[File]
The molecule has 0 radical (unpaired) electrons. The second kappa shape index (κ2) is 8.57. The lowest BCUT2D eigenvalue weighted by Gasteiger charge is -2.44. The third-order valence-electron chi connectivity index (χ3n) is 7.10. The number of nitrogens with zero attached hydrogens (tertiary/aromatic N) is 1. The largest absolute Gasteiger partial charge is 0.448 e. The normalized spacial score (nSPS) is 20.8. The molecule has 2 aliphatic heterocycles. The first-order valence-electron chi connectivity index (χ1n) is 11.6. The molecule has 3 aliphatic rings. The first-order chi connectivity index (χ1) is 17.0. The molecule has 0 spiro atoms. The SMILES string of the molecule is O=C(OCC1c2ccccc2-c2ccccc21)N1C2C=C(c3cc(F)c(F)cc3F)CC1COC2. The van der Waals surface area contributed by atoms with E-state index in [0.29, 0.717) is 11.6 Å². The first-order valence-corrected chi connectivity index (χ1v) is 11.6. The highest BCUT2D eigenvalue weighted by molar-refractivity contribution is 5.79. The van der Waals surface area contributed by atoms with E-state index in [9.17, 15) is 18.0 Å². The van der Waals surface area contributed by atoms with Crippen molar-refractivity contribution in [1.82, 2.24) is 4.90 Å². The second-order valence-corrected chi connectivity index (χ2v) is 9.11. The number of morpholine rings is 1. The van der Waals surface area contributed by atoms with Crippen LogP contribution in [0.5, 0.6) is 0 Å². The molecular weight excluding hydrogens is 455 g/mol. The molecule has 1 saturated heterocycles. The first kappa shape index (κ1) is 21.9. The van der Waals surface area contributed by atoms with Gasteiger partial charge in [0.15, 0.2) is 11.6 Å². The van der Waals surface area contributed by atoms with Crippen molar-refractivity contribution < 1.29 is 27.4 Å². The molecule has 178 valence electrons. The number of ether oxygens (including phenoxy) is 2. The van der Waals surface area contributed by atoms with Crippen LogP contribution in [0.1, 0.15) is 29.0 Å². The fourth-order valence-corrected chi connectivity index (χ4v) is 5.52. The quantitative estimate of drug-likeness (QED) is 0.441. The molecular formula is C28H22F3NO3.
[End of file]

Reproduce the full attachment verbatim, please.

The molecule has 0 radical (unpaired) electrons. The second kappa shape index (κ2) is 8.57. The lowest BCUT2D eigenvalue weighted by Gasteiger charge is -2.44. The third-order valence-electron chi connectivity index (χ3n) is 7.10. The number of nitrogens with zero attached hydrogens (tertiary/aromatic N) is 1. The largest absolute Gasteiger partial charge is 0.448 e. The normalized spacial score (nSPS) is 20.8. The molecule has 2 aliphatic heterocycles. The first-order valence-electron chi connectivity index (χ1n) is 11.6. The molecule has 3 aliphatic rings. The first-order chi connectivity index (χ1) is 17.0. The molecule has 0 spiro atoms. The SMILES string of the molecule is O=C(OCC1c2ccccc2-c2ccccc21)N1C2C=C(c3cc(F)c(F)cc3F)CC1COC2. The van der Waals surface area contributed by atoms with E-state index in [0.29, 0.717) is 11.6 Å². The first-order valence-corrected chi connectivity index (χ1v) is 11.6. The highest BCUT2D eigenvalue weighted by molar-refractivity contribution is 5.79. The van der Waals surface area contributed by atoms with E-state index in [9.17, 15) is 18.0 Å². The van der Waals surface area contributed by atoms with Crippen molar-refractivity contribution in [1.82, 2.24) is 4.90 Å². The second-order valence-corrected chi connectivity index (χ2v) is 9.11. The number of morpholine rings is 1. The van der Waals surface area contributed by atoms with Crippen LogP contribution in [0.5, 0.6) is 0 Å². The molecular weight excluding hydrogens is 455 g/mol. The molecule has 1 saturated heterocycles. The first kappa shape index (κ1) is 21.9. The van der Waals surface area contributed by atoms with Gasteiger partial charge in [0.15, 0.2) is 11.6 Å². The van der Waals surface area contributed by atoms with Crippen molar-refractivity contribution < 1.29 is 27.4 Å². The molecule has 178 valence electrons. The number of ether oxygens (including phenoxy) is 2. The van der Waals surface area contributed by atoms with Crippen LogP contribution in [0.1, 0.15) is 29.0 Å². The fourth-order valence-corrected chi connectivity index (χ4v) is 5.52. The quantitative estimate of drug-likeness (QED) is 0.441. The molecular formula is C28H22F3NO3.